- In Super Robot Wars Z2: Rebirth Chapter, Uther does this to Gaioh.
- RuneScape's "Ritual of the Mahjarrat" quest officially, and properly, introduces the Dragonkin by having them gang up on a recently renewed and overpowered Lucien by kicking him to the curb and impaling him with his own staff.
- In Final Fantasy VII, Shinra is rendered much less of a threat after Sephiroth appears and kills its president.
- Final Fantasy Brave Exvius does this excellently, in a way that you never see it coming. Rain and the party have defeated Veritas of the Dark for the final time and succeded in preventing him from shattering the last crystal. The Darklord's identity is finally revealed and it seems like the story is finally complete... when the crystal is suddenly shattered. Just then, the Eight Sages of Hess appear, who up until this point have been seen as a secondary threat, and it is revealed that they were the ones who shattered the last crystal. One of them then proceeds to kill the Darklord.
- The Kingdom Hearts series has this happen a couple of times. The first was Maleficent from the first game being ousted (but not killed) by Organization XIII in Kingdom Hearts II. Then played with in Birth By Sleep where we find out that she was slightly manipulated by Xehanort (of whom the leader of Org. XIII, Xemnas, is his Nobody) who told her about the Princesses of Heart. Then in Dream Drop Distance the trope happens again with both Xemnas and "Ansem" Seeker of Darkness (the Heartless of the aforementioned Xehanort and other Big Bad of the first game) being Demoted to Dragon to Xehanort. And even in the first game, Maleficent herself was manipulated by Xehanort's Heartless. Chances are that in these games it's ether this trope or Hijacked by Ganon with Xehanort.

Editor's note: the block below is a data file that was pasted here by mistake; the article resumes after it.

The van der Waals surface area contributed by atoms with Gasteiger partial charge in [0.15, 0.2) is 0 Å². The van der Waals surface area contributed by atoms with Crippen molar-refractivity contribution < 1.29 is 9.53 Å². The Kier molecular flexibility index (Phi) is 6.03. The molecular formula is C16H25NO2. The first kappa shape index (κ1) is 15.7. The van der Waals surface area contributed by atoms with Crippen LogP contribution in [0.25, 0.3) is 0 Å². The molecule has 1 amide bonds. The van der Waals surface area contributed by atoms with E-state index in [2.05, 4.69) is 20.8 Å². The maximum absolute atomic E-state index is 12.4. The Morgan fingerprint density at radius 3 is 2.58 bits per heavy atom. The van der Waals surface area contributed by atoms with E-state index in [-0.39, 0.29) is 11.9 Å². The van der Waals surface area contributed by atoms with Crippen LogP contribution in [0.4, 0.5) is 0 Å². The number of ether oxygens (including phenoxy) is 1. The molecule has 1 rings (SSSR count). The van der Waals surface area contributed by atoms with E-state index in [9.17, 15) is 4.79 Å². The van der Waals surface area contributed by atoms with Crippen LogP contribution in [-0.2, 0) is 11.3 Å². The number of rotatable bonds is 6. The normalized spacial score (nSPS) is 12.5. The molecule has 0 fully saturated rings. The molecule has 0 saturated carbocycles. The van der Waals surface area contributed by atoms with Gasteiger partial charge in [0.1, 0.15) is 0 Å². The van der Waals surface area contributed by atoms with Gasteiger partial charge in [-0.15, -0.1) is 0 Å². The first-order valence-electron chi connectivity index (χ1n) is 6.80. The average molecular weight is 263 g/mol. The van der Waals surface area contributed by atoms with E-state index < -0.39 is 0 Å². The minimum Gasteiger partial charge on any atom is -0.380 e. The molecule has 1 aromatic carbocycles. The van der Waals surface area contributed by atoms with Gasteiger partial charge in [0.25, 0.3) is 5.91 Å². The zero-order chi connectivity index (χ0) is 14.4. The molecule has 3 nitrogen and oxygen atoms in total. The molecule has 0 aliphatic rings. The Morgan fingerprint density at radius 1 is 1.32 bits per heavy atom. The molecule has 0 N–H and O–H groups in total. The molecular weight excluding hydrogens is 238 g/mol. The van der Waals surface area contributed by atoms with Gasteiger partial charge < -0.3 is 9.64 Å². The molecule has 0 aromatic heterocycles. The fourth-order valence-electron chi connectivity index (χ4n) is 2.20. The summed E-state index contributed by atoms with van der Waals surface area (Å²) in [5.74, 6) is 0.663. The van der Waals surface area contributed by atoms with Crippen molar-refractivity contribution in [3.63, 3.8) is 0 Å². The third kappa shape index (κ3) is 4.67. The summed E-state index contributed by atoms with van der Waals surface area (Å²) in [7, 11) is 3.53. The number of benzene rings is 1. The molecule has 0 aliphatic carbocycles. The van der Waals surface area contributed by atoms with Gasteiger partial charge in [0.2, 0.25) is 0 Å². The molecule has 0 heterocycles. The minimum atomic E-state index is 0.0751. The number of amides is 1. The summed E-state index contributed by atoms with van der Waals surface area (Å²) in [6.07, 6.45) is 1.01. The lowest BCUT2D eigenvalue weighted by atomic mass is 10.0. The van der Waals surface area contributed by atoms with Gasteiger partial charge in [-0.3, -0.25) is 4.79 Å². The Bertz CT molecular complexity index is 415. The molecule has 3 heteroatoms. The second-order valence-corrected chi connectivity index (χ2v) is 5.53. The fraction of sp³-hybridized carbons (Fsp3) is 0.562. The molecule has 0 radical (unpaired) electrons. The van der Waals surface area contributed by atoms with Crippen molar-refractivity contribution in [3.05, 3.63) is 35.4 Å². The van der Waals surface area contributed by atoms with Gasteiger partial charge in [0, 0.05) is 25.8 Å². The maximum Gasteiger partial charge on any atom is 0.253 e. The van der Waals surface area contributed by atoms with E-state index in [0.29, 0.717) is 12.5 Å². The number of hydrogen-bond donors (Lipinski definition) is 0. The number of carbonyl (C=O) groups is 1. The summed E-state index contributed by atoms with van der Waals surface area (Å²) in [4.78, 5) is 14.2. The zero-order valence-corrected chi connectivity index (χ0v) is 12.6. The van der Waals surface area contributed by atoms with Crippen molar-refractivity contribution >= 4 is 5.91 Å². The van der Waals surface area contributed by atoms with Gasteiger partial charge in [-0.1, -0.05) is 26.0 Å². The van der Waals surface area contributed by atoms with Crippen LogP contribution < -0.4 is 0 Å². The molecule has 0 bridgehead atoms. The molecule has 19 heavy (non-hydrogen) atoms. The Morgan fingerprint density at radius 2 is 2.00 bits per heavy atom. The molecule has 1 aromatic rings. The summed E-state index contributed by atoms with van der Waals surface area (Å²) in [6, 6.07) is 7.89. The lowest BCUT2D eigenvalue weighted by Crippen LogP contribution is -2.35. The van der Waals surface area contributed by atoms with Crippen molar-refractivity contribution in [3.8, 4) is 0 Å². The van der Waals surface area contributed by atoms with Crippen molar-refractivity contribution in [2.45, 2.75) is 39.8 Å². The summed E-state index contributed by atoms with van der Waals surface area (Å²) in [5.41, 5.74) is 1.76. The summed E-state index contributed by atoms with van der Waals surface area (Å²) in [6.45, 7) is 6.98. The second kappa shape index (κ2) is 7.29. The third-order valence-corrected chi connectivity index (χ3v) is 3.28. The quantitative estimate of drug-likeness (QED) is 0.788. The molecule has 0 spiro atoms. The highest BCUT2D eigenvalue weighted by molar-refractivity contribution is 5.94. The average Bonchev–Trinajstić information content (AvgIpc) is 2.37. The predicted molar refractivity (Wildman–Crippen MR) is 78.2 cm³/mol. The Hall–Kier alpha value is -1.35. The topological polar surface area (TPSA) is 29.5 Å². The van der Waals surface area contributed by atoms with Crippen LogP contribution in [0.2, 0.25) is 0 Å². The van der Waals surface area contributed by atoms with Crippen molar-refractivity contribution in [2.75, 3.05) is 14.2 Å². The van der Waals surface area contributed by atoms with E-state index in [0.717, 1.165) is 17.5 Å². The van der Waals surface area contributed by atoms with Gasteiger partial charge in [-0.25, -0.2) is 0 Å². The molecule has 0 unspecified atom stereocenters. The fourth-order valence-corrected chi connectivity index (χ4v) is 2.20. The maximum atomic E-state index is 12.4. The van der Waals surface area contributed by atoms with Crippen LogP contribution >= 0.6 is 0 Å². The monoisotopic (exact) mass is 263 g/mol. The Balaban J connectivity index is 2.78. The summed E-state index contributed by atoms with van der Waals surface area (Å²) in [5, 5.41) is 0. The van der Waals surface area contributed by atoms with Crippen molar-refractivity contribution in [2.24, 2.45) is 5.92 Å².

- StarCraft has multiple instances of this trope:
- The Confederacy, who were the main villains for most of the Terran campaign in the original game, are eventually obliterated when their political opponent Arcturus Mengsk unleashes the Zerg Swarm on their home planet. This event mark the beginning of Mengsk's Moral Event Horizon, setting up his transition from pragmatic Rebel Leader to The Emperor and the franchise's human Big Bad.
- Mengsk himself suffers this in Brood War, where the UED establish themselves as a threat by turning him into their punching bag for most of their campaign and eventually overthrowing him. He does eventually manage to get back in power however, and is still around by the second game, while the UED is obliterated at the end of Brood War.
- Subverted in hindsight in the second game, where Amon's agents scheme to help the heroes take down Kerrigan, since despite being the biggest villain at this point she is the only one who can potentially ruin his plans. They do manage to considerably weaken her, but rather than be killed, she does a Heel–Face Turn, and eventually becomes considerably more powerful than she ever was as a villain.